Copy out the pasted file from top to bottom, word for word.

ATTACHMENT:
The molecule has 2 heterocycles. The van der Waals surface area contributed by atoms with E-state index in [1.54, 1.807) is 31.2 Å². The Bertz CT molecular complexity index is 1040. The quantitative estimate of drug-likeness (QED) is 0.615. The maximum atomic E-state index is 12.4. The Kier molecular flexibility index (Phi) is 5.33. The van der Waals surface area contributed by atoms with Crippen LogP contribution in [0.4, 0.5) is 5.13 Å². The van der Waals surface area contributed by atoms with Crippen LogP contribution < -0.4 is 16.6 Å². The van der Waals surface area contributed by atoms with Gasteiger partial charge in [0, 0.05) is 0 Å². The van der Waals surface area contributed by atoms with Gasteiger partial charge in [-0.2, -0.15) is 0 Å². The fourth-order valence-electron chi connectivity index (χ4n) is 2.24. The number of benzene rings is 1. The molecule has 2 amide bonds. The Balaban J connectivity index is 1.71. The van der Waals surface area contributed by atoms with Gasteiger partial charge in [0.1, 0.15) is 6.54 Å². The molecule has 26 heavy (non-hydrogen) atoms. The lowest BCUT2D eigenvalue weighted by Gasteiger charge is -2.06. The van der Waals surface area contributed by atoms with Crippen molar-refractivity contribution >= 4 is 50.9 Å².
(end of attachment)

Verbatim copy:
The molecule has 2 heterocycles. The van der Waals surface area contributed by atoms with E-state index in [1.54, 1.807) is 31.2 Å². The Bertz CT molecular complexity index is 1040. The quantitative estimate of drug-likeness (QED) is 0.615. The maximum atomic E-state index is 12.4. The Kier molecular flexibility index (Phi) is 5.33. The van der Waals surface area contributed by atoms with Crippen LogP contribution in [0.4, 0.5) is 5.13 Å². The van der Waals surface area contributed by atoms with Crippen LogP contribution < -0.4 is 16.6 Å². The van der Waals surface area contributed by atoms with Gasteiger partial charge in [0, 0.05) is 0 Å². The van der Waals surface area contributed by atoms with Gasteiger partial charge in [-0.2, -0.15) is 0 Å². The fourth-order valence-electron chi connectivity index (χ4n) is 2.24. The number of benzene rings is 1. The molecule has 2 amide bonds. The Balaban J connectivity index is 1.71. The van der Waals surface area contributed by atoms with Gasteiger partial charge in [0.1, 0.15) is 6.54 Å². The molecule has 26 heavy (non-hydrogen) atoms. The lowest BCUT2D eigenvalue weighted by Gasteiger charge is -2.06. The van der Waals surface area contributed by atoms with Crippen molar-refractivity contribution >= 4 is 50.9 Å².